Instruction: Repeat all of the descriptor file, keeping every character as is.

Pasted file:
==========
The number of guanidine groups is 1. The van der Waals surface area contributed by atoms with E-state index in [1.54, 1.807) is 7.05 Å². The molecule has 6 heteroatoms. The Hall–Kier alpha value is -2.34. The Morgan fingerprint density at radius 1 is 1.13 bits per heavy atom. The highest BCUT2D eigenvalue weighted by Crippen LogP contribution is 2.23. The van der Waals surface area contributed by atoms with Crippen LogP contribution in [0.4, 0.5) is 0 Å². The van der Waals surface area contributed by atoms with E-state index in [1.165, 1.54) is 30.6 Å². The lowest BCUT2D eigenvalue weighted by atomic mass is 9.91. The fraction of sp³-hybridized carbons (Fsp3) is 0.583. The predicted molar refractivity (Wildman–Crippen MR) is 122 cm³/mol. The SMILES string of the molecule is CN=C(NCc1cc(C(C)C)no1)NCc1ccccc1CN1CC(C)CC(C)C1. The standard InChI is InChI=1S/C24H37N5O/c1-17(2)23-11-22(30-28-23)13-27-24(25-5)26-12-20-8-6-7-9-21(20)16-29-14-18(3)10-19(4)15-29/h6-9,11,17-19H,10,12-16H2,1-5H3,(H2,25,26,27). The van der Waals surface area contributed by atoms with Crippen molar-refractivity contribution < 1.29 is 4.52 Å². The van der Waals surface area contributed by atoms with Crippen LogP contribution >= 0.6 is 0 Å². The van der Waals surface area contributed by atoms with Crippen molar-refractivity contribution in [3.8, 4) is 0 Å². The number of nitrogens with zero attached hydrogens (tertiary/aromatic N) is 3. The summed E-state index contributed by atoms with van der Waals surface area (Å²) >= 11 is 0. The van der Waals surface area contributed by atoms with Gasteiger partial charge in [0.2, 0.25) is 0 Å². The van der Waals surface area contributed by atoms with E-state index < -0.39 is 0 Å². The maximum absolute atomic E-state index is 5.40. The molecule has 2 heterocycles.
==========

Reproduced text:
The number of guanidine groups is 1. The van der Waals surface area contributed by atoms with E-state index in [1.54, 1.807) is 7.05 Å². The molecule has 6 heteroatoms. The Hall–Kier alpha value is -2.34. The Morgan fingerprint density at radius 1 is 1.13 bits per heavy atom. The highest BCUT2D eigenvalue weighted by Crippen LogP contribution is 2.23. The van der Waals surface area contributed by atoms with Crippen LogP contribution in [0.4, 0.5) is 0 Å². The van der Waals surface area contributed by atoms with E-state index in [1.165, 1.54) is 30.6 Å². The lowest BCUT2D eigenvalue weighted by atomic mass is 9.91. The fraction of sp³-hybridized carbons (Fsp3) is 0.583. The predicted molar refractivity (Wildman–Crippen MR) is 122 cm³/mol. The SMILES string of the molecule is CN=C(NCc1cc(C(C)C)no1)NCc1ccccc1CN1CC(C)CC(C)C1. The standard InChI is InChI=1S/C24H37N5O/c1-17(2)23-11-22(30-28-23)13-27-24(25-5)26-12-20-8-6-7-9-21(20)16-29-14-18(3)10-19(4)15-29/h6-9,11,17-19H,10,12-16H2,1-5H3,(H2,25,26,27). The van der Waals surface area contributed by atoms with Crippen molar-refractivity contribution < 1.29 is 4.52 Å². The van der Waals surface area contributed by atoms with Crippen LogP contribution >= 0.6 is 0 Å². The van der Waals surface area contributed by atoms with Crippen molar-refractivity contribution in [3.8, 4) is 0 Å². The number of nitrogens with zero attached hydrogens (tertiary/aromatic N) is 3. The summed E-state index contributed by atoms with van der Waals surface area (Å²) >= 11 is 0. The van der Waals surface area contributed by atoms with Gasteiger partial charge in [0.2, 0.25) is 0 Å². The van der Waals surface area contributed by atoms with E-state index < -0.39 is 0 Å². The maximum absolute atomic E-state index is 5.40. The molecule has 2 heterocycles.